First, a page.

I fed and watered my ducklings from little bowls instead of the chicken feeders and waters which would have been difficult for them with their bills. This is also the case with adult ducks just bigger size bowls. Also ducklings and full grown ducks need to be able to dunk their entire head to keep eyes, nose and bills clean. Use size appropriate bowls and as the ducklings grow increase the size of the bowls. I used pebbles in their small water bowl the first week. They should be big enough that they can’t swallow them but this will still allow them to get a drink but is an aid in preventing accidental drowning.  Ducks need water at ALL times. They have to have water to eat and you will be amazed at how much they drink.

I started taking my ducklings outside on sunny, warmer days at about 2 weeks. I supervised them at all times. I found this handy exercise yard! I highly recommend this. It’s portable and easy and a fabulous price! It’s great for ducklings, chicks, rabbits, or other small animals. I also used this later as their fencing area inside of my garage.  This is a pic below of my ducks outside in their exercise yard. Look at those little faces! Cuteness overload. I miss this!!

I so enjoyed all the time I spent with my ducklings. I could sit and watch them for hours. There is nothing like watching them swim for the first time or hearing the first real quack! They all have such fun personalities.

The ducks soon outgrew the bathtub and then it was off to the garage for a couple weeks while we built their duck run and the weather warmed up to over 50 degrees at night. They were moved outside at about 6 weeks. Here are a couple pics of them at about 4 weeks in their duck spa area aka my garage 😊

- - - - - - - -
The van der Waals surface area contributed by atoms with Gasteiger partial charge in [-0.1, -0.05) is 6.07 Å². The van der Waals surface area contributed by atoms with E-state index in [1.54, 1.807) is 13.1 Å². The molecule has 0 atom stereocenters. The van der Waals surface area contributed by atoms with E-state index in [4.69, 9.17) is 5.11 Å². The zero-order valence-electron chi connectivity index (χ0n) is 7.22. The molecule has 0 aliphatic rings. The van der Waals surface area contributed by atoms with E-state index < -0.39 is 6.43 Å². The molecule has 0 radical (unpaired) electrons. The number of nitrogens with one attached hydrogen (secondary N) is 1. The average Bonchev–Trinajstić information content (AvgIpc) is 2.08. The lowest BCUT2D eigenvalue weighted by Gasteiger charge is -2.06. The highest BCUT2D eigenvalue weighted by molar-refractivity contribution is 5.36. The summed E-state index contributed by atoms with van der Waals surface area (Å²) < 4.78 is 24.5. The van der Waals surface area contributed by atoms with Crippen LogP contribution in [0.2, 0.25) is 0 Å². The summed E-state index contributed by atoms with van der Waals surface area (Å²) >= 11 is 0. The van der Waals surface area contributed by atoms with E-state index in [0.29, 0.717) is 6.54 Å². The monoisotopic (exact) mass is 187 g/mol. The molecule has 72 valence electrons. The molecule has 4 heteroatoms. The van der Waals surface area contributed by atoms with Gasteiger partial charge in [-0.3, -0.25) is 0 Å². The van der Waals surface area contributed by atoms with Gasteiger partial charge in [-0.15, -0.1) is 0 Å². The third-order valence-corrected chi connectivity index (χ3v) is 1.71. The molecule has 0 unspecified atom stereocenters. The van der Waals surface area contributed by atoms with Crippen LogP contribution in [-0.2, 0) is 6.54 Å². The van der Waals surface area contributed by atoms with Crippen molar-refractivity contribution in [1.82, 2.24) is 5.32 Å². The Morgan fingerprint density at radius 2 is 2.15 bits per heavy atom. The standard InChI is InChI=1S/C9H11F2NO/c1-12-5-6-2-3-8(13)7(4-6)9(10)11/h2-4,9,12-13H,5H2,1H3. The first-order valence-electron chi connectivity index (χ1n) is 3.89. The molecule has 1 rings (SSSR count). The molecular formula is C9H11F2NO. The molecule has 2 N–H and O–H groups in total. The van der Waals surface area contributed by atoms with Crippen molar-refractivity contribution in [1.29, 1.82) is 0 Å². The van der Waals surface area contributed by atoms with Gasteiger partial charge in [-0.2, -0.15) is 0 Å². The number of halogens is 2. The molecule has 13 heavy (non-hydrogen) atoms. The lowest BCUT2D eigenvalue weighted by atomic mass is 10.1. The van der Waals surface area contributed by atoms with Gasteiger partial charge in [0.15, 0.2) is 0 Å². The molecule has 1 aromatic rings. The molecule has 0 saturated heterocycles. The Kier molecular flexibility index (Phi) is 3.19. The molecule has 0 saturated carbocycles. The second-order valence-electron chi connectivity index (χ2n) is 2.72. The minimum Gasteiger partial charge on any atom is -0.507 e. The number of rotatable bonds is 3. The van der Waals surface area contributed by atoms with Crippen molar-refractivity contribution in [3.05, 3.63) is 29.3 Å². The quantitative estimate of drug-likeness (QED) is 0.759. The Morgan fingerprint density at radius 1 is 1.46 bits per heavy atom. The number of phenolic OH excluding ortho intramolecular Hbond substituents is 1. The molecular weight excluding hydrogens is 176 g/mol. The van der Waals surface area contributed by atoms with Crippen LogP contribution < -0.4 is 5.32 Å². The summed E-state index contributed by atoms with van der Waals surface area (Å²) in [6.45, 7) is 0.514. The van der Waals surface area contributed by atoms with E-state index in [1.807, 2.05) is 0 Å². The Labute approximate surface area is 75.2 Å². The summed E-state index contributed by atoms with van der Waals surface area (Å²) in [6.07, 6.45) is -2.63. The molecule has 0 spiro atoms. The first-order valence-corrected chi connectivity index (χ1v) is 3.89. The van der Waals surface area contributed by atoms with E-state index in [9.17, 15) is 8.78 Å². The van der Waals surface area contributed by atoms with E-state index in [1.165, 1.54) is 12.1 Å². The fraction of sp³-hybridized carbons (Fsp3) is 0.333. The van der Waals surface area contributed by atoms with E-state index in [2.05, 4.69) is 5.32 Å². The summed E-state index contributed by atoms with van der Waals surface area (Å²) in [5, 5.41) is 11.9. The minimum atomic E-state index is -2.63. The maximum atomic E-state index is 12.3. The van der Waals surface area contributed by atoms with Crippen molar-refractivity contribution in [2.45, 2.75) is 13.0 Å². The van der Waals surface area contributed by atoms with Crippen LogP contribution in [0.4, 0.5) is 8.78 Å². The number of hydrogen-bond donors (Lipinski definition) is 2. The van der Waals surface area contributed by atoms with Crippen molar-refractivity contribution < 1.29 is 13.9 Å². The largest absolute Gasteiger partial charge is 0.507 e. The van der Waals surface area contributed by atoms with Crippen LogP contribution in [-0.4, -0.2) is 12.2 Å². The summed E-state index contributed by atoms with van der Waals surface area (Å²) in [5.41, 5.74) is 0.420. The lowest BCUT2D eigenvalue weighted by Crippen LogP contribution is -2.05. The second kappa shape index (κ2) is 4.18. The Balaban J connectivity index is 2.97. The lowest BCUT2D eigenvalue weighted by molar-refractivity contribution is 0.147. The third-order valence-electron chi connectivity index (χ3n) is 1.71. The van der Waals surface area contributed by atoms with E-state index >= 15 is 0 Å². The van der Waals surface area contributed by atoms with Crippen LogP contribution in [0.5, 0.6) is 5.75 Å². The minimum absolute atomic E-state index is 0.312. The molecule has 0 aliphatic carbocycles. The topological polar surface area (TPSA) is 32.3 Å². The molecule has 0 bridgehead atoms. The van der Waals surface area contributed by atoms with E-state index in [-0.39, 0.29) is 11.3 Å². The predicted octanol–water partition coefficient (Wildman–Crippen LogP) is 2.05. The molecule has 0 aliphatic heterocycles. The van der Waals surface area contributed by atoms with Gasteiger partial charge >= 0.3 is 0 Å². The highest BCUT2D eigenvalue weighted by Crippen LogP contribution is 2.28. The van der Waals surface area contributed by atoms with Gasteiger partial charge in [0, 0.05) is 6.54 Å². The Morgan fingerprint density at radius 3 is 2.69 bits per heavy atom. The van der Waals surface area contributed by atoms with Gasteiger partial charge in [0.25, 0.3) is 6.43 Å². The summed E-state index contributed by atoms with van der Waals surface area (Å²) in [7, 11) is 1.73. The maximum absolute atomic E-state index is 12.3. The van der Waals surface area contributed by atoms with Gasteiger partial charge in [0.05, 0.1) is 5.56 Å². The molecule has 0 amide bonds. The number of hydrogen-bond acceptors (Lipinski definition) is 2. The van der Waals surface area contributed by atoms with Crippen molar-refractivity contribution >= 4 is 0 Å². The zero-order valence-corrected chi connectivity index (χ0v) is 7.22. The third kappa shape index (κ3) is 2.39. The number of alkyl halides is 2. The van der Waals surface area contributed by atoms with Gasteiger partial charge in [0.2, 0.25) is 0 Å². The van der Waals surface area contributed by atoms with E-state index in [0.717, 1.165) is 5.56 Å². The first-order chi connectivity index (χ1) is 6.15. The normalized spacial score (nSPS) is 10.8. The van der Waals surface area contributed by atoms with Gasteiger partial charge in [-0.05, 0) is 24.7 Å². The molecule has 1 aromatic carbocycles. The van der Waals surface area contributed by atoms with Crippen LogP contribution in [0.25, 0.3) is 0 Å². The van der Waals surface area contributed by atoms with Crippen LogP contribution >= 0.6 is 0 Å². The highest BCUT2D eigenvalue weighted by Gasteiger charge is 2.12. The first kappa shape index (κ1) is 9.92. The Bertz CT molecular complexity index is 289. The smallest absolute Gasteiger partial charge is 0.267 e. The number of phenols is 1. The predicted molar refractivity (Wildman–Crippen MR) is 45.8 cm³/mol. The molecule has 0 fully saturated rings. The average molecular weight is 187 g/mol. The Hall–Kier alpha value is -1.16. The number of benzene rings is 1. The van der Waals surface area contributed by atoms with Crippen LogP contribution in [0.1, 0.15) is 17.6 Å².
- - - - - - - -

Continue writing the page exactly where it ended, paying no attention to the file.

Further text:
I ended up with two ducks (females) and two drakes (males). A note on sexing your ducklings….. its tough! It is what I googled and searched for. In the end, I was right about the one drake, he was bigger than the rest and quieter but the other completely took my surprise. He was my smallest duckling. I thought for sure he was a duck. Full grown drakes will be bigger than the females. They are quieter and make a more husky raspy noise. It isn’t a quack at all.  They will get a curly tail feather after they molt into their adult feathers. Khaki grown drakes will get a green head like a mallard. You will know the females when they start to quack….they are loud hahaha! But trying to distinguish on how they look alone when they are under 6-8 weeks is very hard.

I thoroughly enjoy my ducks and am so glad I decided to add them to my farm. I am so excited about duck eggs! I cannot wait to use them to bake with and custards, puddings, ice cream, quiche….the possibilities are endless. More on that later and recipe sharing 🙂

I hope you got some useful information from this post. The next duck… Part 2 post will be all about the move outside, their duck run and house, interaction with chickens, feeding, swimming. As of this post they just turned 11 weeks. They are heading into their hard molt soon which will bring their adult feathers.

Questions and comments are always welcome!


Last updated: June 02, 2017

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2 thoughts on “All About Raising Ducklings! Part 1

  1. I’m so glad you shared this info! I’m wanting to get ducks and I’ve been afraid because I’ve never raised them before. This is an excellent article for newbies like me. Thank you!